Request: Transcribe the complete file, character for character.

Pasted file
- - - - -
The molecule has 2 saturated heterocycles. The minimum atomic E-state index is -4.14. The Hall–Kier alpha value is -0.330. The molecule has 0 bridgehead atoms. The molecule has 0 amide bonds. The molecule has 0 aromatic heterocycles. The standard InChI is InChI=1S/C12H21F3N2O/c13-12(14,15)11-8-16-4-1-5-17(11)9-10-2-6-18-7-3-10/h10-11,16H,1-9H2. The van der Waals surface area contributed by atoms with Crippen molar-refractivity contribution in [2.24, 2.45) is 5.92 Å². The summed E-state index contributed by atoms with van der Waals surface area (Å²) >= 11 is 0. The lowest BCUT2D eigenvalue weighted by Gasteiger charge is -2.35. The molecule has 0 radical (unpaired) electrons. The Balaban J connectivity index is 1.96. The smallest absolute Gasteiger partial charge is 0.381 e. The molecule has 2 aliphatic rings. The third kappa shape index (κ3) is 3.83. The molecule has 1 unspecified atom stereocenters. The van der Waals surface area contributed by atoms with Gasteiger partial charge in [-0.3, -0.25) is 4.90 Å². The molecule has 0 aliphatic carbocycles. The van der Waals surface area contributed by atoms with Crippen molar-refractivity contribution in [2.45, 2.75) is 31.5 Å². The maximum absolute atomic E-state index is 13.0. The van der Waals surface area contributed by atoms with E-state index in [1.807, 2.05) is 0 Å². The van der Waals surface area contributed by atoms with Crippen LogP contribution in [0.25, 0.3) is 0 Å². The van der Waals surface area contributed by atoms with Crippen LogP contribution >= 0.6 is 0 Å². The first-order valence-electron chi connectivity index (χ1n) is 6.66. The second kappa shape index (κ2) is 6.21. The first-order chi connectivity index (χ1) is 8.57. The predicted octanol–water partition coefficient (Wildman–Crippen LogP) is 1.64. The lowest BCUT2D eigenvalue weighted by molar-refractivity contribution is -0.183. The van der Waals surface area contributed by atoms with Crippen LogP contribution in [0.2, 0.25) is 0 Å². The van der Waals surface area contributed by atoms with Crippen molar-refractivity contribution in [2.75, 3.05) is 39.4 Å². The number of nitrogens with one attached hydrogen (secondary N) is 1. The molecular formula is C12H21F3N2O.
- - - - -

The molecule has 2 saturated heterocycles. The minimum atomic E-state index is -4.14. The Hall–Kier alpha value is -0.330. The molecule has 0 bridgehead atoms. The molecule has 0 amide bonds. The molecule has 0 aromatic heterocycles. The standard InChI is InChI=1S/C12H21F3N2O/c13-12(14,15)11-8-16-4-1-5-17(11)9-10-2-6-18-7-3-10/h10-11,16H,1-9H2. The van der Waals surface area contributed by atoms with Crippen molar-refractivity contribution in [2.24, 2.45) is 5.92 Å². The summed E-state index contributed by atoms with van der Waals surface area (Å²) >= 11 is 0. The lowest BCUT2D eigenvalue weighted by Gasteiger charge is -2.35. The molecule has 0 radical (unpaired) electrons. The Balaban J connectivity index is 1.96. The smallest absolute Gasteiger partial charge is 0.381 e. The molecule has 2 aliphatic rings. The third kappa shape index (κ3) is 3.83. The molecule has 1 unspecified atom stereocenters. The van der Waals surface area contributed by atoms with Gasteiger partial charge in [-0.3, -0.25) is 4.90 Å². The molecule has 0 aliphatic carbocycles. The van der Waals surface area contributed by atoms with Crippen molar-refractivity contribution in [2.45, 2.75) is 31.5 Å². The maximum absolute atomic E-state index is 13.0. The van der Waals surface area contributed by atoms with E-state index in [1.807, 2.05) is 0 Å². The van der Waals surface area contributed by atoms with Crippen LogP contribution in [0.25, 0.3) is 0 Å². The van der Waals surface area contributed by atoms with Crippen LogP contribution >= 0.6 is 0 Å². The first-order valence-electron chi connectivity index (χ1n) is 6.66. The second kappa shape index (κ2) is 6.21. The first-order chi connectivity index (χ1) is 8.57. The predicted octanol–water partition coefficient (Wildman–Crippen LogP) is 1.64. The lowest BCUT2D eigenvalue weighted by molar-refractivity contribution is -0.183. The van der Waals surface area contributed by atoms with Crippen LogP contribution in [0.2, 0.25) is 0 Å². The van der Waals surface area contributed by atoms with Crippen molar-refractivity contribution in [2.75, 3.05) is 39.4 Å². The number of nitrogens with one attached hydrogen (secondary N) is 1. The molecular formula is C12H21F3N2O.